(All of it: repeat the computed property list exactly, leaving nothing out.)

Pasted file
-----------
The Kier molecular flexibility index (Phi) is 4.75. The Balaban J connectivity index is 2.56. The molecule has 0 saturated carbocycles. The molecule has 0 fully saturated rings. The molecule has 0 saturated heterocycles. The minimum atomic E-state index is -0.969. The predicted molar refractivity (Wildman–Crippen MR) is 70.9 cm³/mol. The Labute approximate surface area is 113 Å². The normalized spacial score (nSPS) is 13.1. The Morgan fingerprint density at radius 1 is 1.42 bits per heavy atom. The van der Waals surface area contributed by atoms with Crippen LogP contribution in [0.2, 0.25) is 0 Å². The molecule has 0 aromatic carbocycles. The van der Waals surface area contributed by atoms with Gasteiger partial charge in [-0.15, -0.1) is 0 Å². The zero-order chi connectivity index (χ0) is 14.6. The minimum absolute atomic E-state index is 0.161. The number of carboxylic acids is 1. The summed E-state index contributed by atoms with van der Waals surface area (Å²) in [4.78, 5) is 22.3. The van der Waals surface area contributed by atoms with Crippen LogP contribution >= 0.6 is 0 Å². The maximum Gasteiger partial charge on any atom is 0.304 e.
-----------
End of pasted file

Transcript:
The Kier molecular flexibility index (Phi) is 4.75. The Balaban J connectivity index is 2.56. The molecule has 0 saturated carbocycles. The molecule has 0 fully saturated rings. The molecule has 0 saturated heterocycles. The minimum atomic E-state index is -0.969. The predicted molar refractivity (Wildman–Crippen MR) is 70.9 cm³/mol. The Labute approximate surface area is 113 Å². The normalized spacial score (nSPS) is 13.1. The Morgan fingerprint density at radius 1 is 1.42 bits per heavy atom. The van der Waals surface area contributed by atoms with Crippen LogP contribution in [0.2, 0.25) is 0 Å². The molecule has 0 aromatic carbocycles. The van der Waals surface area contributed by atoms with Gasteiger partial charge in [-0.15, -0.1) is 0 Å². The zero-order chi connectivity index (χ0) is 14.6. The minimum absolute atomic E-state index is 0.161. The number of carboxylic acids is 1. The summed E-state index contributed by atoms with van der Waals surface area (Å²) in [4.78, 5) is 22.3. The van der Waals surface area contributed by atoms with Crippen LogP contribution >= 0.6 is 0 Å². The maximum Gasteiger partial charge on any atom is 0.304 e.